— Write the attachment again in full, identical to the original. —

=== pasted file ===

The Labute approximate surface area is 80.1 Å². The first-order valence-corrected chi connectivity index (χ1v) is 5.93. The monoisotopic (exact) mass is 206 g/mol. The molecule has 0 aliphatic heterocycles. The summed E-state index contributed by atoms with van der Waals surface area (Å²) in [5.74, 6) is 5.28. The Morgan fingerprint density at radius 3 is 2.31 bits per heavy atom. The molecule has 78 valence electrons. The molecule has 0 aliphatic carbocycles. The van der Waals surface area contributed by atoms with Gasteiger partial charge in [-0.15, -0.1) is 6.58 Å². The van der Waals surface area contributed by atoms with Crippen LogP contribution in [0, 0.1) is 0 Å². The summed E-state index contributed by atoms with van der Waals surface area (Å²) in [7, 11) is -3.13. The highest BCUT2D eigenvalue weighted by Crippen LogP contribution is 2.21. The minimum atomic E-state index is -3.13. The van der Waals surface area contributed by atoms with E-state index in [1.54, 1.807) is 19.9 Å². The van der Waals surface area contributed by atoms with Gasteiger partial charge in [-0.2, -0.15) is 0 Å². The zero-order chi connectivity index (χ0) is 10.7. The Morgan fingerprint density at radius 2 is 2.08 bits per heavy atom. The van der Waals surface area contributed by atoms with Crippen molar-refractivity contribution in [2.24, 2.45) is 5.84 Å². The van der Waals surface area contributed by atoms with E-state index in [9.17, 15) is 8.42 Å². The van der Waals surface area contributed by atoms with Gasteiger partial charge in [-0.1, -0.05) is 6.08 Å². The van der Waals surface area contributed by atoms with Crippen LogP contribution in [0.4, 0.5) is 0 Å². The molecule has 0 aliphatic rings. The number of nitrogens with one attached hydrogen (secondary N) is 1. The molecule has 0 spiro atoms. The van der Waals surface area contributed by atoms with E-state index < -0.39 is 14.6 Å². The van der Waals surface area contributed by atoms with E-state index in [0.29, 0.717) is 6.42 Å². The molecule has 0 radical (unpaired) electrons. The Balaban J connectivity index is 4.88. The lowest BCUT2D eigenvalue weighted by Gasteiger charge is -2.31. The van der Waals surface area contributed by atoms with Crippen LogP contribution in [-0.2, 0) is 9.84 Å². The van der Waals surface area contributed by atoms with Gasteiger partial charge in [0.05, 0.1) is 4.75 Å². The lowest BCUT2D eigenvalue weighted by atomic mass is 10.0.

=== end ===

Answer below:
The Labute approximate surface area is 80.1 Å². The first-order valence-corrected chi connectivity index (χ1v) is 5.93. The monoisotopic (exact) mass is 206 g/mol. The molecule has 0 aliphatic heterocycles. The summed E-state index contributed by atoms with van der Waals surface area (Å²) in [5.74, 6) is 5.28. The Morgan fingerprint density at radius 3 is 2.31 bits per heavy atom. The molecule has 78 valence electrons. The molecule has 0 aliphatic carbocycles. The van der Waals surface area contributed by atoms with Gasteiger partial charge in [-0.15, -0.1) is 6.58 Å². The van der Waals surface area contributed by atoms with Crippen LogP contribution in [0, 0.1) is 0 Å². The summed E-state index contributed by atoms with van der Waals surface area (Å²) in [7, 11) is -3.13. The highest BCUT2D eigenvalue weighted by Crippen LogP contribution is 2.21. The minimum atomic E-state index is -3.13. The van der Waals surface area contributed by atoms with E-state index in [1.54, 1.807) is 19.9 Å². The van der Waals surface area contributed by atoms with Gasteiger partial charge in [-0.2, -0.15) is 0 Å². The zero-order chi connectivity index (χ0) is 10.7. The Morgan fingerprint density at radius 2 is 2.08 bits per heavy atom. The van der Waals surface area contributed by atoms with Crippen molar-refractivity contribution in [2.24, 2.45) is 5.84 Å². The van der Waals surface area contributed by atoms with E-state index in [9.17, 15) is 8.42 Å². The van der Waals surface area contributed by atoms with Gasteiger partial charge in [-0.1, -0.05) is 6.08 Å². The van der Waals surface area contributed by atoms with Crippen LogP contribution in [0.4, 0.5) is 0 Å². The molecule has 0 aliphatic rings. The number of nitrogens with one attached hydrogen (secondary N) is 1. The molecule has 0 spiro atoms. The van der Waals surface area contributed by atoms with E-state index < -0.39 is 14.6 Å². The van der Waals surface area contributed by atoms with E-state index in [0.29, 0.717) is 6.42 Å². The molecule has 0 radical (unpaired) electrons. The Balaban J connectivity index is 4.88. The lowest BCUT2D eigenvalue weighted by Gasteiger charge is -2.31. The van der Waals surface area contributed by atoms with Crippen LogP contribution in [-0.2, 0) is 9.84 Å². The van der Waals surface area contributed by atoms with Gasteiger partial charge in [0.05, 0.1) is 4.75 Å². The lowest BCUT2D eigenvalue weighted by atomic mass is 10.0.